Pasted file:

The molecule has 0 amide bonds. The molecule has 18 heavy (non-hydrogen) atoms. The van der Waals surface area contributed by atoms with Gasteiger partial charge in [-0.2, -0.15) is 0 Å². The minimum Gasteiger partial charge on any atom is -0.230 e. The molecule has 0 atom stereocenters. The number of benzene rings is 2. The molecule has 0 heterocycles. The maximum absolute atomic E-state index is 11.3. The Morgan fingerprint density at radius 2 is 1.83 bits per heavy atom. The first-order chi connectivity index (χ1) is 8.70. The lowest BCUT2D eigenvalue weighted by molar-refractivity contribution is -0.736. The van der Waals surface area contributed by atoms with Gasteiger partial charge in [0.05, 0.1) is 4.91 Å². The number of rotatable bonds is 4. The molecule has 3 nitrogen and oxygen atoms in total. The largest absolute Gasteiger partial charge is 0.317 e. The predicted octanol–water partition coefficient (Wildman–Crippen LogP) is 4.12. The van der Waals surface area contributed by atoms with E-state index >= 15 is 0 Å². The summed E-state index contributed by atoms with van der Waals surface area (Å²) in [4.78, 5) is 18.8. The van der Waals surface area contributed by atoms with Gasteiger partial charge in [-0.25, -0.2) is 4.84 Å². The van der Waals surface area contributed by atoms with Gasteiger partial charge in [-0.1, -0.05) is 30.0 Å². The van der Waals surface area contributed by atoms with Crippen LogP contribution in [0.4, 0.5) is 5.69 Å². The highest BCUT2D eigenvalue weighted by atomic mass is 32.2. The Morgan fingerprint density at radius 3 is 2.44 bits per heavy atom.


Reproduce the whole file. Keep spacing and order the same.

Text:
The molecule has 0 amide bonds. The molecule has 18 heavy (non-hydrogen) atoms. The van der Waals surface area contributed by atoms with Gasteiger partial charge in [-0.2, -0.15) is 0 Å². The minimum Gasteiger partial charge on any atom is -0.230 e. The molecule has 0 atom stereocenters. The number of benzene rings is 2. The molecule has 0 heterocycles. The maximum absolute atomic E-state index is 11.3. The Morgan fingerprint density at radius 2 is 1.83 bits per heavy atom. The first-order chi connectivity index (χ1) is 8.70. The lowest BCUT2D eigenvalue weighted by molar-refractivity contribution is -0.736. The van der Waals surface area contributed by atoms with Gasteiger partial charge in [0.05, 0.1) is 4.91 Å². The number of rotatable bonds is 4. The molecule has 3 nitrogen and oxygen atoms in total. The largest absolute Gasteiger partial charge is 0.317 e. The predicted octanol–water partition coefficient (Wildman–Crippen LogP) is 4.12. The van der Waals surface area contributed by atoms with E-state index >= 15 is 0 Å². The summed E-state index contributed by atoms with van der Waals surface area (Å²) in [4.78, 5) is 18.8. The van der Waals surface area contributed by atoms with Gasteiger partial charge in [-0.25, -0.2) is 4.84 Å². The van der Waals surface area contributed by atoms with Gasteiger partial charge in [-0.1, -0.05) is 30.0 Å². The van der Waals surface area contributed by atoms with Crippen LogP contribution in [0.4, 0.5) is 5.69 Å². The highest BCUT2D eigenvalue weighted by atomic mass is 32.2. The Morgan fingerprint density at radius 3 is 2.44 bits per heavy atom.